In some ways this mirrors the trajectory of Jazz — from the dancehall swing of the 1920s to the more cryptic, cerebral bebop of the ’60s. Jazz has always been an art form seeking to make sense of American life. What then does America reckoning with itself look like when exported to Japan and back? Like playing telephone with Google Translate, you run the risk of the message getting garbled.
And yet Common Wave does not bow to the grey square modular sofas or sad beige of modern Minimalism. The cultural rapport between the United States and Japan that exists in say, the conversation around Spaghetti Westerns, Kurosawa and Tarantino is not a case of garbled translation, but respect and enhancement. Like a great improv it says: “yes and…”
In this case, the Japanese and foreign perspective enhances and asks us to listen afresh to the familiar tones of Miles Davis and John Coltrane. These Jazz giants have moved from trailblazers to members of the canon, and in so doing, lost some novelty. The Japanese pursuit of structure and patterns shows us in some ways what the true meaning and core of the message is.
Jazz is dead because it must die for the next thing to come along. Miles Davis killed Jazz with In A Quiet Way, Bitches Brew and Agharta, by abandoning what had been done and moving to new horizons, expanding and stretching the meaning of the genre beyond its limits. This same diversity and color is vibrantly on display in Common Wave’s unpretentious but precisely curated living-room-esque listening spaces. What’s here feels real because it charts its position in time by referencing the canon. It is not just for the connoisseur of hi-fi but those who live and care about music.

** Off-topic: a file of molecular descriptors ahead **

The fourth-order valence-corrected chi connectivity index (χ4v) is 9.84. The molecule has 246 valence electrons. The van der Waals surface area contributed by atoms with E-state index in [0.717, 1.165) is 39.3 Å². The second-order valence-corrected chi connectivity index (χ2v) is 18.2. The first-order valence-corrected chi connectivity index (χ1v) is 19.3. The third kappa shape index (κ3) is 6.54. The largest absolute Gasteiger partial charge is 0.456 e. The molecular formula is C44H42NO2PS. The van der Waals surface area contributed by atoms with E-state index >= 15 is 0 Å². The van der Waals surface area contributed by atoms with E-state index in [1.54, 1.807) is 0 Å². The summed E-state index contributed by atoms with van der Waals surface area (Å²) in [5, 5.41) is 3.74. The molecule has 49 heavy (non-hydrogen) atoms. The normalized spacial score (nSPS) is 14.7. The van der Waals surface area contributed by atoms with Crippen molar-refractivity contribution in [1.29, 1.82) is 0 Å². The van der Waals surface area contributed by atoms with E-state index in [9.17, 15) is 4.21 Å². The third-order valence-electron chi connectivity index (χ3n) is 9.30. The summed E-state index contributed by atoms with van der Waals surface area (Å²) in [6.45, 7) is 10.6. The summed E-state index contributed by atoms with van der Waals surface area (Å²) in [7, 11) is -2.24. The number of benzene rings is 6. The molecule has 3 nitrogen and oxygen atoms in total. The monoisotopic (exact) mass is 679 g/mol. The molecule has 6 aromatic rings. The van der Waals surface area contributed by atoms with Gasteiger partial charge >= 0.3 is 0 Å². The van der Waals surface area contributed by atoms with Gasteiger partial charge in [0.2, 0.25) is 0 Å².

Besides giving you a realistic taste of what a high-end living space can be both sonically and visually, Common Wave has an excellent selection of ‘real’ music and records – as opposed of course to fake music. You won’t find a plain musical choice here, from rare cuts of Yoko Kanno and The Seatbelts to import copies of live recordings by Bebop titans from Tokyo venues, the message is more than clear. Jazz is dead, Jazz is alive. It was the best of times, and the worst of times. But most of all the music — whatever you choose to call it — is living, breathing, and in the flesh at Common Wave.
About the Author
Wanderer, Wonderer, Musician, Actor
Grover Neville resides in
sunny Los Angeles, California, and is a graduate of the Oberlin Conservatory of Music where he studied music and creative writing. After graduating he pursued a freelance career in audio, and professional research in the fields of Auditory Cognition, Psychoacoustics, and Experimental Hydrophone Design. He is a native of Chicago, Illinois and previously did work there as a mixing and mastering engineer, working in music genres such as Avant-garde Classical and Jazz.
As a transplant to Los Angeles, Grover still works in the music industry, but now adds the video game and film industries to his calling. He is actively pursuing a career as an independent musician, composer, and producer.
Grover previously contributed to Innerfidelity, Audiostream, and Part-Time Audiophile—before becoming an editor and co-founder of INDULGR magazine.